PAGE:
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# solutions1 - Stat 665(Spring 2011 Kaizar Solutions 1...

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Stat 665 (Spring 2011) Kaizar Solutions 1 Exercises 40 points total 1. (6 points) Agresti problem 1.8 (use both the score and exact methods – don’t use Wald!) (a) ˆ pi = y n = 344 1170 = 0 . 294. (b) The wording of the question is unclear as to the null hypothesis, so I am choosing the hypotheses: H 0 : π 0 . 5 , H a : π < 0 . 5 Score test: z = ˆ π π 0 radicalBig π o (1 - π 0 ) n = 0 . 294 0 . 5 radicalBig 0 . 5(1 - 0 . 5) 1170 = 14 . 09 The p-value is P ( Z ≤ − 14 . 09), where Z is N(0,1). Using R, I find this to be 2 . 1 × 10 - 45 . I reject the null hypothesis and conclude that a minority would claim to be willing to accept cuts in their standard of living to protect the environment. Exact test: Using R, I find a p-value < 2 . 2 × 10 - 16 . Again, I reject the null hypothesis and conclude that a minority would claim to be willing to accept cuts in their standard of living to protect the environment. (c) Score interval: From R, I find the interval: (0.26, 0.33) I am approximately 99% confident that the true proportion of people would claim to be willing to accept cuts in their standard of living to protect the environment. Exact interval: From R, I find the interval: (0.26, 0.33) I am at least 99% confident that the true proportion of people would claim to be willing to accept cuts in their standard of living to protect the environment. Note that for a true proportion near 0.3, the sample size (1170) appears to be large enough that the two tests seem to agree well. 2. (8 points) Agresti problem 1.12 In this case, ˆ pi = 0. Therefore, the estimated standard error is also 0, which makes the test statistic z infinite. Obviously this is not a useful test statistic. Since the estimated standard error is zero, the 95% interval is simply the estimate: 0. That is, according to the Wald procedure, I am 95% confident that the true proportion of intro stats students who are vegetarian is exactly zero. The score test is: z = ˆ π π 0 radicalBig π o (1 - π 0 ) n = 0 0 . 5 radicalBig 0 . 5(1 - 0 . 5) 25 = 5 Using R, I find the p-value to be 5 . 7 × 10 - 7 . 1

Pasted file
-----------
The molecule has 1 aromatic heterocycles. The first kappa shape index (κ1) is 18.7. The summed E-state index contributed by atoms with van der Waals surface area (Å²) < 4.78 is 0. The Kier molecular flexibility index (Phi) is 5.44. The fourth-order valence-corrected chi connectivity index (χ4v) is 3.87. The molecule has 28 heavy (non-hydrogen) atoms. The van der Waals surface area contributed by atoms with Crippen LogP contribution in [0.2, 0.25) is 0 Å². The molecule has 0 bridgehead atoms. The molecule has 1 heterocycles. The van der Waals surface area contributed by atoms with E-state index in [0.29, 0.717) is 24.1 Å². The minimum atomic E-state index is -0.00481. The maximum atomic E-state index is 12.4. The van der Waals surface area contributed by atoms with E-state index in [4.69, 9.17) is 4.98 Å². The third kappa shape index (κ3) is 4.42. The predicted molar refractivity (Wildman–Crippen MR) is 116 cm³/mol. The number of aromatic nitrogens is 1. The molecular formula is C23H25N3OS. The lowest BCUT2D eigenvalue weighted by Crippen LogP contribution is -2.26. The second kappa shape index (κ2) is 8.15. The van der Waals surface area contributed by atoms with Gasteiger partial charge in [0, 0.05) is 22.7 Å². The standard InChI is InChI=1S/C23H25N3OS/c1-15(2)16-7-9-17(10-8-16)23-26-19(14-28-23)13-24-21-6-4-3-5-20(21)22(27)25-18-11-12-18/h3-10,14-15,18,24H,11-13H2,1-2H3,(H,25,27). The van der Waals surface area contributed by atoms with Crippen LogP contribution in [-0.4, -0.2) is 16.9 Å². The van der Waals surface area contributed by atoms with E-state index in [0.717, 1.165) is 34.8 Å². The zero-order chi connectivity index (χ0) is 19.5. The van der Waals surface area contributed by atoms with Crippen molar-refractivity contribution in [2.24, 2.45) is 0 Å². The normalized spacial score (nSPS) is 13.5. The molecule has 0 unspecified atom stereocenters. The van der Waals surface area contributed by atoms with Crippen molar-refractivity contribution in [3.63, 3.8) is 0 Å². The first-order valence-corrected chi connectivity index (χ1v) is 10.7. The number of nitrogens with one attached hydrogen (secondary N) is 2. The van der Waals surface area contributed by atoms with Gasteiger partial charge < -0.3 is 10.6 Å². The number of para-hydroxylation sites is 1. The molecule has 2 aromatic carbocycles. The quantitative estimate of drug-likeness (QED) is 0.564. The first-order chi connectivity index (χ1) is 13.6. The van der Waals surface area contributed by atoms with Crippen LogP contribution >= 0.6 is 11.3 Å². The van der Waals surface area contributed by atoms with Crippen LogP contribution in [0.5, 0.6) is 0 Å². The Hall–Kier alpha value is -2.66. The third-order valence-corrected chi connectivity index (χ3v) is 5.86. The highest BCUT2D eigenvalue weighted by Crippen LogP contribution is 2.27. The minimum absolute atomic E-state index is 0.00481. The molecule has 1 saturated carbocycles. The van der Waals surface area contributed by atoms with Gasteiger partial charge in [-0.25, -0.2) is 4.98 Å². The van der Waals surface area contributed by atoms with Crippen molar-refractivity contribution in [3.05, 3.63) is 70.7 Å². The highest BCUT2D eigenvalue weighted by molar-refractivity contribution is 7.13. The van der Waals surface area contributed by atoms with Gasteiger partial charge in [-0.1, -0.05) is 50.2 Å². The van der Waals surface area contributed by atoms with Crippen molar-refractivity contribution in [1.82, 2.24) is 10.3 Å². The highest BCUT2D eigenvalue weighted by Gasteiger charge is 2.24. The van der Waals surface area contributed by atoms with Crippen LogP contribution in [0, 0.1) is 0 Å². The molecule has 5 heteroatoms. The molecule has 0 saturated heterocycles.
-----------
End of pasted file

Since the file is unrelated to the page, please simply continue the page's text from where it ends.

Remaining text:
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Based on this test, I reject the null hypothesis that half of intro stats students are vege- tarian. Note that a 95% confidence interval is an inversion of a test. That is, the interval is the collection of values of π for which the score test would not reject the null hypothesis. I would reject the test whenever z > 1 . 96 and whenever z < 1 . 96. Notice that as I increase the hypothesized π 0 , the value of z decreases (since I’m subtracting a bigger and bigger value). This is not linear, since the denominator is also changing. I’ve plotted the relationship between π 0 and z below, where the dotted lines are at the edges of the rejec- tion region. 0.0 0.4 0.8 -60 -40 -20 0 all possible pi pi_0 z 0.00 0.10 0.20 -3 -2 -1 0 1 2 interesting range of pi pi_0[1:50] z[1:50] Visually, you can see that the confidence interval should go from the smallest possible value (zero) to a value at about 0.13. When I actually calculate the value of the score statistic (z) when π 0 = 0 . 133, I get: z = ˆ π π 0 radicalBig π o (1 - π 0 ) n = 0 0 . 133 radicalBig 0 . 133(1 - 0 . 133) 25 = 1 . 96 which confirms that 0.133 is the edge of the rejection region.
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• Spring '10
• Staff
• Null hypothesis, Statistical hypothesis testing, Statistical tests, Likelihood function, Likelihood-ratio test

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solutions1 - Stat 665(Spring 2011 Kaizar Solutions 1...

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